Goverment housing policy – still in the 1980s

It seems that we are doomed to repeat our mistakes.  Well at least the Con-Dem government is.  A question has been doing the rounds recently in an attempt to explore the current Con-Dem approach to the economy by comparing it to a fabled Tory golden age: what would Thatcher do?

The answer would be simple: strip the state’s assets and put them into the hands of the markets.

Yesterday’s announcement that the government was planning to ‘get Britain building’ should set off alarm bells for anyone who has taken the slightest notice of the housing market over the last thirty years.  In a desperate attempt to boost the economy the government wants to introduce a mortgage indemnity scheme, where the government would underwrite mortgages – for lenders – of up to 95 per cent loan to value.  This means the taxpayer will carry the risk of high LTV mortgages going south.

And South is where much of this money will go.  As house prices are already high in the southern regions, returns there are much more attractive for developers.  This means yet again, government adding further heat to an already overheated south, boosting building in already overcrowded areas or on attractive greenfield sites, and help further push southern region house values into the stratosphere.

At a time when government can hardly issue a press release without mentioning national debt, it intends to implement a scheme which will increase personal debt and government risk of debt, as lenders will take full advantage of this guarantee.  It’s not hard to imagine that underwriting decisions by lenders will be made in this light, making risky lending decisions more common.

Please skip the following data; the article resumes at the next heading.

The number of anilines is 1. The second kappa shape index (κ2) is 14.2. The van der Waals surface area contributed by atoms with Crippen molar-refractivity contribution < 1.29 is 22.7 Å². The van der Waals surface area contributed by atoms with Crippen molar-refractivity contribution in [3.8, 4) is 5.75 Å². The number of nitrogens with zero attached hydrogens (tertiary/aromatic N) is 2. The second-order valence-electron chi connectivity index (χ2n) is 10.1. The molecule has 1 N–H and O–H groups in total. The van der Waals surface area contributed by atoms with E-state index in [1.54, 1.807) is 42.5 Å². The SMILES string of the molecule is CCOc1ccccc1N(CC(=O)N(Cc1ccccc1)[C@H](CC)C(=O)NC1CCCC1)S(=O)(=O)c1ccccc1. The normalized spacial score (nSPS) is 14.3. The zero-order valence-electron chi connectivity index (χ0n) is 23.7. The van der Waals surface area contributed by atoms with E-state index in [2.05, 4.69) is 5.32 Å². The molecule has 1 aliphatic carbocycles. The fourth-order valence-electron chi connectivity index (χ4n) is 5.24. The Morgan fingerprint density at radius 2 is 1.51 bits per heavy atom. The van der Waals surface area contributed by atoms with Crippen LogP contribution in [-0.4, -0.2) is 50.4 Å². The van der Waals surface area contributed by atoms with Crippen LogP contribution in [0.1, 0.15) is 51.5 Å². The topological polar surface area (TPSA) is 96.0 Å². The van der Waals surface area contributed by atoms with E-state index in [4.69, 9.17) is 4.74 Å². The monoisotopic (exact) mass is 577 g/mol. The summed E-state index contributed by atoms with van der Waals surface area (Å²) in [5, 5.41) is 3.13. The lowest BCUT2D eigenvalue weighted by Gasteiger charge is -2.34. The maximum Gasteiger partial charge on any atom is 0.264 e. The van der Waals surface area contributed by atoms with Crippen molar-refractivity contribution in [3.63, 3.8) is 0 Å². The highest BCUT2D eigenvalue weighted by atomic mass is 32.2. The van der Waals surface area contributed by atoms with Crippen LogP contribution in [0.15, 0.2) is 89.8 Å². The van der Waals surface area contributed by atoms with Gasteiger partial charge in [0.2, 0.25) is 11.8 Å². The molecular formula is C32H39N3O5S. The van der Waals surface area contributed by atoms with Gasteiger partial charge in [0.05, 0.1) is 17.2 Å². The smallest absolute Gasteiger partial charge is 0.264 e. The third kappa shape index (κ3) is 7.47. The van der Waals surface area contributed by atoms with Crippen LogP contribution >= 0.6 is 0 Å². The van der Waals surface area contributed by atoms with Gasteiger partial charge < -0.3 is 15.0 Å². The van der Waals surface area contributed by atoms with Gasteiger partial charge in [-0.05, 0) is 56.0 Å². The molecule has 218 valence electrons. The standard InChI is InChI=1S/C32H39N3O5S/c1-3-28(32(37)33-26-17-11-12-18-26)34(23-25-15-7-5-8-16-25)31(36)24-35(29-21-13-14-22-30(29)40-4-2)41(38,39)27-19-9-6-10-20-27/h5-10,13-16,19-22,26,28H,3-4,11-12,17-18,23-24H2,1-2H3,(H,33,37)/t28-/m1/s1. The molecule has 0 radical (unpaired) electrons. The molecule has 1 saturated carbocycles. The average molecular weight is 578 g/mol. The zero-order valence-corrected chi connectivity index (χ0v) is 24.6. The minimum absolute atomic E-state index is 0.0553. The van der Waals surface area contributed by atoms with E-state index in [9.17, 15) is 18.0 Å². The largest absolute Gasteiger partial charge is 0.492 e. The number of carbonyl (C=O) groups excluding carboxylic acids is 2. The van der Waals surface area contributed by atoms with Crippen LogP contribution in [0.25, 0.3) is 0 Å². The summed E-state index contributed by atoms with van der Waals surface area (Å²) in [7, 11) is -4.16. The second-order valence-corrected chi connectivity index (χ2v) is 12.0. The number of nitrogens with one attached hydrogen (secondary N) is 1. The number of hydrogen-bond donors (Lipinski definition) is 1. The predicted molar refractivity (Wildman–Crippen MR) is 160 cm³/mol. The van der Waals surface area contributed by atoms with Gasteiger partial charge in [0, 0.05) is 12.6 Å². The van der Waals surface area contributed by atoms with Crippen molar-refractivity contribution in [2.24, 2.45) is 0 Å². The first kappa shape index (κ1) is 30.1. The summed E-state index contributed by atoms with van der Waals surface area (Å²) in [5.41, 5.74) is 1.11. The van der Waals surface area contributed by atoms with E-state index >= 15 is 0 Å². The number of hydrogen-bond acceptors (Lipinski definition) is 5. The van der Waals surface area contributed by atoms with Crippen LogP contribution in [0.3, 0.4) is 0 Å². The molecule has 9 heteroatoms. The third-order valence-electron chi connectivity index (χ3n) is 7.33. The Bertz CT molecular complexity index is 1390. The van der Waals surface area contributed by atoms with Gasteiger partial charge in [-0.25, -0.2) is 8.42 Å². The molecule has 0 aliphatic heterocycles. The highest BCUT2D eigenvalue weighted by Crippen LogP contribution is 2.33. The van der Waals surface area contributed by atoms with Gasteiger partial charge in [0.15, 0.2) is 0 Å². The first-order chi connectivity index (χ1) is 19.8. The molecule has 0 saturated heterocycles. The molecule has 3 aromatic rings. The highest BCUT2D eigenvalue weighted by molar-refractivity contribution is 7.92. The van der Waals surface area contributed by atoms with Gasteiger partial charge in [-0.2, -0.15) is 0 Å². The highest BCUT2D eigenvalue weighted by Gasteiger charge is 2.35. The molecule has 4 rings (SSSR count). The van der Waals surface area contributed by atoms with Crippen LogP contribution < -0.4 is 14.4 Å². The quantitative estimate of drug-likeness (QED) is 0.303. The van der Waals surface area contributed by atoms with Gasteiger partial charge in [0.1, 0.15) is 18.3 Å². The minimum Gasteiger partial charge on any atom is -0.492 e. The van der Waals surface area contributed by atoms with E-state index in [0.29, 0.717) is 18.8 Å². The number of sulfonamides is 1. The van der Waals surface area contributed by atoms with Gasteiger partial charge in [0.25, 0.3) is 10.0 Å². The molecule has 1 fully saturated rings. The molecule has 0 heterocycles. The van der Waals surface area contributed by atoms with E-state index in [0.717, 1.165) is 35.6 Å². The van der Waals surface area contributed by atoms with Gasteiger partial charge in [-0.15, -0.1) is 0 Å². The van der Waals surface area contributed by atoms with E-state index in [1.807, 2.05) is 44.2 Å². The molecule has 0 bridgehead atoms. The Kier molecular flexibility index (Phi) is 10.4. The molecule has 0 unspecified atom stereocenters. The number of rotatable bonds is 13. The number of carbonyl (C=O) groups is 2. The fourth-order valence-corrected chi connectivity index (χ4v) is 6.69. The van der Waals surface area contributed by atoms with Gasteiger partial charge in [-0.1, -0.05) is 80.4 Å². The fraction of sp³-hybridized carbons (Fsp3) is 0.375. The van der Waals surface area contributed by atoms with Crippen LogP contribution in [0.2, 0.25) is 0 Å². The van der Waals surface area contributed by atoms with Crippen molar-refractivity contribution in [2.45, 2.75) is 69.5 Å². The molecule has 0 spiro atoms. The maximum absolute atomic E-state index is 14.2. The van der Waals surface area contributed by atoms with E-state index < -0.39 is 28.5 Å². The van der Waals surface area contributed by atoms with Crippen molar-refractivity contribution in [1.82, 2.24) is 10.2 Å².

So who benefits?  Builders build, lenders lend and people will get to buy pretty new houses.  Sounds great doesn’t it?  But what this plan really represents is a privatisation of the profit whilst nationalising the risk.

It seems this government is only too happy to help the dead hand of the market along, despite the claims of Tories and Lib Dems.

Sadly, Labour support this policy.

Instead of creating another housing price bubble built on debt – underwritten by the tax payer – there should be a move to fund the building of affordable social housing.  The Tories started to kill off social housing with the right to buy scheme (another example of tax payer funded housing market interference).  Labour failed to stop the decay, instead allowing councils to offload their social housing portfolios into arms length management organisations and privatisation on the cheap.

We have a government and ‘opposition’ policy which will encourage subprime lending masquerading as first class mortgages (where have we seen that before?) that will ultimately fail to provide what is desperately needed: quality low cost housing developed to meet the needs of a 21st Century society.

A national social housing building and renovation project could be used to usher in a new generation of low and zero carbon housing, provide much needed building jobs with new skills using sustainable technologies, which could help kick start a fledgling green building industry.

There is a housing crisis, but it offers an opportunity to regenerate Britain’s housing into something that would benefit society a lot more than the short term interests of property speculators.  Instead of getting all misty eyed over 1980s Thatcherite home ownership dogma we need a diverse – and sustainable – modern housing infrastructure to face Britain’s future housing needs.


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